26 Comments


  1. Hmm… I just tried to run Oenology through the service, but someone had already done so. It only got a 99. :/

    It seems that the site has escalated the severity of an INFO check (use of include()/require()) to the level of a warning. The end result is that a legitimate (and proper) use of include()/require() – to include functional files in functions.php – causes the rating to be downgraded.

    So, there’s some room for improvement there. But, in all fairness, there’s room for improvement in that check in the Theme Check Plugin as well. That INFO output should only be given if include() or require() are used in template files. The use of include() and require() should be ignored when used in functional files. So, that’s not entirely the fault of the themecheck.org site (though I’m unsure why an INFO check is being escalated in severity).

    Reply

    1. Thanks for your input, Chip! The site’s creator is definitely open to feedback and I’ll bring this to his attention.

      Reply
  2. gbaudhuin

    Great article ! Chip, tolerance level on includes/requires is a tough question because it’s hard to make everyone happy. Differenciating between functional and template files seems to be an interesting solution. I just have to find a secure way to differenciate those two kinds of files.

    Reply

  3. _s gets only 77. Not supporting avatars is a “Critical” problem. Seriously?

    Reply

    1. I’m sorry but I have to lol about that. While gravatars are a “standard” in wordoress themes, NOT using them certainly doesn’t mean that a theme isn’t secure or written with quality code. You should definitely submit feedback to the themecheck.org site author.

      Reply

      1. There are some false positives that will be corrected in the next few days (backticks in sql, false variable functions in printf). But some checks report true suspicious code : use of curl_exec, use of iframe, etc. One may use them in its own theme, but since the target of themecheck.org is people who download or distribute themes, theses warnings seem legit.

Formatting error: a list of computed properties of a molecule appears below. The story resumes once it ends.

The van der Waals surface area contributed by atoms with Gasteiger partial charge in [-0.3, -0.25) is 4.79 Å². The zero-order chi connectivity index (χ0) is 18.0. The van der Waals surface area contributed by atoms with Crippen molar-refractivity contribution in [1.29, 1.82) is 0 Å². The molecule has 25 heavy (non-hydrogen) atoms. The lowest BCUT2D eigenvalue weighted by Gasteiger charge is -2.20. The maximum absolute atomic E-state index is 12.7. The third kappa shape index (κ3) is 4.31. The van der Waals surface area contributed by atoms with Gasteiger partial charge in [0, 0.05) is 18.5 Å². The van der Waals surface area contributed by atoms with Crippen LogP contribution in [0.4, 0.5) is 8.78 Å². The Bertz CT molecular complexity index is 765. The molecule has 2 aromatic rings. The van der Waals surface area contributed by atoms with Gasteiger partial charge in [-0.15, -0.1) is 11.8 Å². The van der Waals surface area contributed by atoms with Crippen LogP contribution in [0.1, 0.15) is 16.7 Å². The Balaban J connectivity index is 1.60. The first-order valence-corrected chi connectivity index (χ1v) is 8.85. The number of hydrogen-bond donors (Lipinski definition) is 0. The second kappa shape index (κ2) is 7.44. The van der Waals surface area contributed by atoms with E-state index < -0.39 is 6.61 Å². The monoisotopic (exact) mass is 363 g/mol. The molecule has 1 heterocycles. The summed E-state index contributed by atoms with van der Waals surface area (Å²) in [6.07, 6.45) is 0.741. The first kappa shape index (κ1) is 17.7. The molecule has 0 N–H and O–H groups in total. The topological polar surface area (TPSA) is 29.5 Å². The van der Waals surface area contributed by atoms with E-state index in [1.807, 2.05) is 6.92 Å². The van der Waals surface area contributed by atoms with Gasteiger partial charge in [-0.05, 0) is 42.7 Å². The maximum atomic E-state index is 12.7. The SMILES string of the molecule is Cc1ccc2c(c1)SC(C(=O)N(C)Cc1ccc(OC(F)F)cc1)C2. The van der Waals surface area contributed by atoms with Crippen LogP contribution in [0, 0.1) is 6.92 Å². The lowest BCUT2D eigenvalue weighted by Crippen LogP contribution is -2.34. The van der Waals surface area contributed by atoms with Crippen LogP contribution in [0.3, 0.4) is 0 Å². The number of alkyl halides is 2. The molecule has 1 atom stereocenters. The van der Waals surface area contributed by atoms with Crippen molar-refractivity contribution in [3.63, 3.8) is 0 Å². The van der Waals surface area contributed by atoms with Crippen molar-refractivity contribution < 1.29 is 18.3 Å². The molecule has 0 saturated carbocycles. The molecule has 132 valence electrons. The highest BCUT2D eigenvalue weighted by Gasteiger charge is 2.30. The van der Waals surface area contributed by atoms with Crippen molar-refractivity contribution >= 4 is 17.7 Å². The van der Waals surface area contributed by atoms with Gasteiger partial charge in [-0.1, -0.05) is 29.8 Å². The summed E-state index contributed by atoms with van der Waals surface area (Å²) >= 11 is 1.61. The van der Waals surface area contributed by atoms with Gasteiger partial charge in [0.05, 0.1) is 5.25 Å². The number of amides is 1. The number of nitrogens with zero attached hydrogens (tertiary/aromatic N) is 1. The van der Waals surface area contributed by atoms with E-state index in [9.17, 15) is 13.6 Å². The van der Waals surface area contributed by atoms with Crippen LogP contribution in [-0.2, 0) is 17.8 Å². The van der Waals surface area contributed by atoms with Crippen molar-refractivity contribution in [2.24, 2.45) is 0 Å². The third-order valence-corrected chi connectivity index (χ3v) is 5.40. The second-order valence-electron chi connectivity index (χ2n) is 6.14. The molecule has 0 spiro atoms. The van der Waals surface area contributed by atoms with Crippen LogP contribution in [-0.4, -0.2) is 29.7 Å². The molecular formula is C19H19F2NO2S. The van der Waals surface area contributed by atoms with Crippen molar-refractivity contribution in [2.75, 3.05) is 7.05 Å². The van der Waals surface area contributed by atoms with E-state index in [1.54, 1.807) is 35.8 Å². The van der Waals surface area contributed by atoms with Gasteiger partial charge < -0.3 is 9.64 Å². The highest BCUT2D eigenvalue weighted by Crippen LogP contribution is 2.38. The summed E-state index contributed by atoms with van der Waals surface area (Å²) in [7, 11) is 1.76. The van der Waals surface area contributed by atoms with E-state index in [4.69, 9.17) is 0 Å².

Reply

  4. I tested my theme Spine and it gave a critical error because it wrongly flagged jQuery in a PHP file as a “variable function”

    Reply
  5. Ted Clayton

    The general idea with this ThemeCheck service is cool & useful. I like it, and despite some reservations, will continue investigating.

    Certain of the implementation-details that have been selected, look like they are or invite ‘issues’. Certain of these are readily addressed/fixed, while others; maybe not-so-easy.

    Calling what is done here “validation”, and then asserting that “security and code-quality” objectives have been achieved, is overstating what it is & does. This terminology & claim poses the service as something more-authoritative than it is. “Validation” of code is a term that already has an established meaning; it’s an advanced & challenging (‘impressive’) field of computer science. It’s virtually impossible than any ‘real’ validation is being done.

    So what is the ThemeCheck website doing, then, if not “validation”? Well, this service is of course based on a top-ranked WordPress plugin called Theme-Check, written by Simon Prosser and Samuel Wood (Otto). On their Theme-Check FAQ page, they describe in more detail what it does:

    … The theme check is designed to be a non-perfect way to test for compliance with the Theme Review guidelines. Not all themes must adhere to these guidelines. The purpose of the checking tool is to ensure that themes uploaded to the central WordPress.org theme repository meet the latest standards of WordPress themes…

    This theme checker is not perfect, and never will be. It is only a tool to help theme authors, or anybody else who wants to make their theme more capable. [emph. added]

    That’s a very humble description, compared to ThemeCheck’s terminology & claims. Toning down their highfalutin language shouldn’t be too hard. (I would check with Mr. Prosser & Mr. Wood, and ask to quote them & their FAQ-language. Those are heavy-hitters at WP, and their ‘implied endorsement’ is meaningful & valuable. )

    Next: the numerical scoring system. This is where the overall working-design of the ThemeCheck website might be harder to tweak.

    When we say things about products in the market, or more pointedly, when we publish statements about things & people, we fall under moral & legal obligations. We can’t just up & trash-talk the products of other entities, without responsibilities & consequences.